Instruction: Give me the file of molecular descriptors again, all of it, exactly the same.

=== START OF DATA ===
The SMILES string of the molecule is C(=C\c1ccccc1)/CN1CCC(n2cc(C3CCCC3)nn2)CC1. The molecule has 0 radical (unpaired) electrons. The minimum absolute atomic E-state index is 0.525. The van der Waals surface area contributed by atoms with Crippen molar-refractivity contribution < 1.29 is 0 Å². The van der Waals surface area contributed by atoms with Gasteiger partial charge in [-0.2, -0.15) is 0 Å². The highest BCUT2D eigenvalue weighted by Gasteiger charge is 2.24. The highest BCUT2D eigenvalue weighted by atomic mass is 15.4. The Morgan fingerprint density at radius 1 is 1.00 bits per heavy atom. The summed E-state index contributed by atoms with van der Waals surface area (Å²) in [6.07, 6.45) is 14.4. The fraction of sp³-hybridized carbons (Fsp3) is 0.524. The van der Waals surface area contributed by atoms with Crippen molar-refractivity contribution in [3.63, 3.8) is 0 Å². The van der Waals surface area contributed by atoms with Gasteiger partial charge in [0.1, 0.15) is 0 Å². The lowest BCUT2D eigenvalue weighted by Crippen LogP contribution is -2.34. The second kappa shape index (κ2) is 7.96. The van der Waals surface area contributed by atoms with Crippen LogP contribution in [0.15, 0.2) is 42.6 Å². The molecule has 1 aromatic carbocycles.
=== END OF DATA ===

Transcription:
The SMILES string of the molecule is C(=C\c1ccccc1)/CN1CCC(n2cc(C3CCCC3)nn2)CC1. The molecule has 0 radical (unpaired) electrons. The minimum absolute atomic E-state index is 0.525. The van der Waals surface area contributed by atoms with Crippen molar-refractivity contribution < 1.29 is 0 Å². The van der Waals surface area contributed by atoms with Gasteiger partial charge in [-0.2, -0.15) is 0 Å². The highest BCUT2D eigenvalue weighted by Gasteiger charge is 2.24. The highest BCUT2D eigenvalue weighted by atomic mass is 15.4. The Morgan fingerprint density at radius 1 is 1.00 bits per heavy atom. The summed E-state index contributed by atoms with van der Waals surface area (Å²) in [6.07, 6.45) is 14.4. The fraction of sp³-hybridized carbons (Fsp3) is 0.524. The van der Waals surface area contributed by atoms with Crippen molar-refractivity contribution in [3.63, 3.8) is 0 Å². The van der Waals surface area contributed by atoms with Gasteiger partial charge in [0.1, 0.15) is 0 Å². The lowest BCUT2D eigenvalue weighted by Crippen LogP contribution is -2.34. The second kappa shape index (κ2) is 7.96. The van der Waals surface area contributed by atoms with Crippen LogP contribution in [0.15, 0.2) is 42.6 Å². The molecule has 1 aromatic carbocycles.